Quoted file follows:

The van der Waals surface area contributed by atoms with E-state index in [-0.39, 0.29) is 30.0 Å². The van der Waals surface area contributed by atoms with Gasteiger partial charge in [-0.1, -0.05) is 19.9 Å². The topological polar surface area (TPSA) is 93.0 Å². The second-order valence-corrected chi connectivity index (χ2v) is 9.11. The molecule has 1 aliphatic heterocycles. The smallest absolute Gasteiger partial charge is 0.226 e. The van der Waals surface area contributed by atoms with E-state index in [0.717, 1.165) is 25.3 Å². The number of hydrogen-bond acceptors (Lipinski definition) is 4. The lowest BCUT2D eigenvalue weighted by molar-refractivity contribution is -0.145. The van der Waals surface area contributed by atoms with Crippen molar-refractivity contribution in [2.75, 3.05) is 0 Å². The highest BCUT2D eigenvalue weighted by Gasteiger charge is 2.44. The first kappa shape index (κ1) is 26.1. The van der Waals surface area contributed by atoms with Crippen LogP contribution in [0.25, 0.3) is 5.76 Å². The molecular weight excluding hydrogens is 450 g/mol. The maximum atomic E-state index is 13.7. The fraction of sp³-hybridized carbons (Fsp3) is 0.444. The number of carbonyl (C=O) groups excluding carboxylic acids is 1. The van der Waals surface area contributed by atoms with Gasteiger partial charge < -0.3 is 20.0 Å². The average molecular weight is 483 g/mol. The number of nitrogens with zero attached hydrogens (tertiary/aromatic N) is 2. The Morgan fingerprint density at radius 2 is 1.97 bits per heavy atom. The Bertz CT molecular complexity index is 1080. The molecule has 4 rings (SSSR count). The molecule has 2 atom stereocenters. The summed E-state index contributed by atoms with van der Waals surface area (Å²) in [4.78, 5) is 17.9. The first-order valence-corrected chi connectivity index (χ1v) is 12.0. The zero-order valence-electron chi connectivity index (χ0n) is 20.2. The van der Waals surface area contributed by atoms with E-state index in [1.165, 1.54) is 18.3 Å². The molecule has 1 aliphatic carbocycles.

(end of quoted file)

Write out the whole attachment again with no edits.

The van der Waals surface area contributed by atoms with E-state index in [-0.39, 0.29) is 30.0 Å². The van der Waals surface area contributed by atoms with Gasteiger partial charge in [-0.1, -0.05) is 19.9 Å². The topological polar surface area (TPSA) is 93.0 Å². The second-order valence-corrected chi connectivity index (χ2v) is 9.11. The molecule has 1 aliphatic heterocycles. The smallest absolute Gasteiger partial charge is 0.226 e. The van der Waals surface area contributed by atoms with E-state index in [0.717, 1.165) is 25.3 Å². The number of hydrogen-bond acceptors (Lipinski definition) is 4. The lowest BCUT2D eigenvalue weighted by molar-refractivity contribution is -0.145. The van der Waals surface area contributed by atoms with Crippen molar-refractivity contribution in [2.75, 3.05) is 0 Å². The highest BCUT2D eigenvalue weighted by Gasteiger charge is 2.44. The first kappa shape index (κ1) is 26.1. The van der Waals surface area contributed by atoms with Crippen LogP contribution in [0.25, 0.3) is 5.76 Å². The molecular weight excluding hydrogens is 450 g/mol. The maximum atomic E-state index is 13.7. The fraction of sp³-hybridized carbons (Fsp3) is 0.444. The number of carbonyl (C=O) groups excluding carboxylic acids is 1. The van der Waals surface area contributed by atoms with Gasteiger partial charge < -0.3 is 20.0 Å². The average molecular weight is 483 g/mol. The number of nitrogens with zero attached hydrogens (tertiary/aromatic N) is 2. The Morgan fingerprint density at radius 2 is 1.97 bits per heavy atom. The Bertz CT molecular complexity index is 1080. The molecule has 4 rings (SSSR count). The molecule has 2 atom stereocenters. The summed E-state index contributed by atoms with van der Waals surface area (Å²) in [4.78, 5) is 17.9. The first-order valence-corrected chi connectivity index (χ1v) is 12.0. The zero-order valence-electron chi connectivity index (χ0n) is 20.2. The van der Waals surface area contributed by atoms with E-state index in [1.165, 1.54) is 18.3 Å². The molecule has 1 aliphatic carbocycles.